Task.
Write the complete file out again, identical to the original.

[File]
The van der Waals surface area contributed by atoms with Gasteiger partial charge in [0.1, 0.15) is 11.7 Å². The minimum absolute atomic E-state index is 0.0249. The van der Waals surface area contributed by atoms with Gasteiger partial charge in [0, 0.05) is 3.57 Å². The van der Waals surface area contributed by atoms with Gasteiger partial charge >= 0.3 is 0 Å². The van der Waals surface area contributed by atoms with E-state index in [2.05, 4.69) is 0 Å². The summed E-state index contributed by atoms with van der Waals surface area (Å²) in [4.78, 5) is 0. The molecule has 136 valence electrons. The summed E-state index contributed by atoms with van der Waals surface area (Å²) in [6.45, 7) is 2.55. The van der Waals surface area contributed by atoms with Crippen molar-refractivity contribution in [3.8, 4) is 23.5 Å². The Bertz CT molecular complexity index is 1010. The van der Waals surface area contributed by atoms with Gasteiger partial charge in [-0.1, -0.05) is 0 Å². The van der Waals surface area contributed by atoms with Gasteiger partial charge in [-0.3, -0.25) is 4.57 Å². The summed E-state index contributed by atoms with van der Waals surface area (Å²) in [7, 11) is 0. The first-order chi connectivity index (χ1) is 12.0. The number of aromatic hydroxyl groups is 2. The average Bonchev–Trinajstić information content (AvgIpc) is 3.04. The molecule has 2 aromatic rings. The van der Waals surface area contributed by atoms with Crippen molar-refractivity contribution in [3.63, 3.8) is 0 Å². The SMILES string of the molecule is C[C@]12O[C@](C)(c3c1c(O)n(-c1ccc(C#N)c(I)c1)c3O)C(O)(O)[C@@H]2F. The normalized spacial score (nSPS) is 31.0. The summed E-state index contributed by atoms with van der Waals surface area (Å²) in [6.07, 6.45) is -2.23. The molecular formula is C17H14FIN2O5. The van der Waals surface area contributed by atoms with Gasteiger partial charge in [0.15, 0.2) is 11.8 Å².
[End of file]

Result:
The van der Waals surface area contributed by atoms with Gasteiger partial charge in [0.1, 0.15) is 11.7 Å². The minimum absolute atomic E-state index is 0.0249. The van der Waals surface area contributed by atoms with Gasteiger partial charge in [0, 0.05) is 3.57 Å². The van der Waals surface area contributed by atoms with Gasteiger partial charge >= 0.3 is 0 Å². The van der Waals surface area contributed by atoms with E-state index in [2.05, 4.69) is 0 Å². The summed E-state index contributed by atoms with van der Waals surface area (Å²) in [4.78, 5) is 0. The molecule has 136 valence electrons. The summed E-state index contributed by atoms with van der Waals surface area (Å²) in [6.45, 7) is 2.55. The van der Waals surface area contributed by atoms with Crippen molar-refractivity contribution in [3.8, 4) is 23.5 Å². The Bertz CT molecular complexity index is 1010. The van der Waals surface area contributed by atoms with Gasteiger partial charge in [-0.1, -0.05) is 0 Å². The van der Waals surface area contributed by atoms with Gasteiger partial charge in [-0.3, -0.25) is 4.57 Å². The summed E-state index contributed by atoms with van der Waals surface area (Å²) in [7, 11) is 0. The first-order chi connectivity index (χ1) is 12.0. The number of aromatic hydroxyl groups is 2. The average Bonchev–Trinajstić information content (AvgIpc) is 3.04. The molecule has 2 aromatic rings. The van der Waals surface area contributed by atoms with Crippen molar-refractivity contribution in [3.63, 3.8) is 0 Å². The SMILES string of the molecule is C[C@]12O[C@](C)(c3c1c(O)n(-c1ccc(C#N)c(I)c1)c3O)C(O)(O)[C@@H]2F. The normalized spacial score (nSPS) is 31.0. The summed E-state index contributed by atoms with van der Waals surface area (Å²) in [6.07, 6.45) is -2.23. The molecular formula is C17H14FIN2O5. The van der Waals surface area contributed by atoms with Gasteiger partial charge in [0.15, 0.2) is 11.8 Å².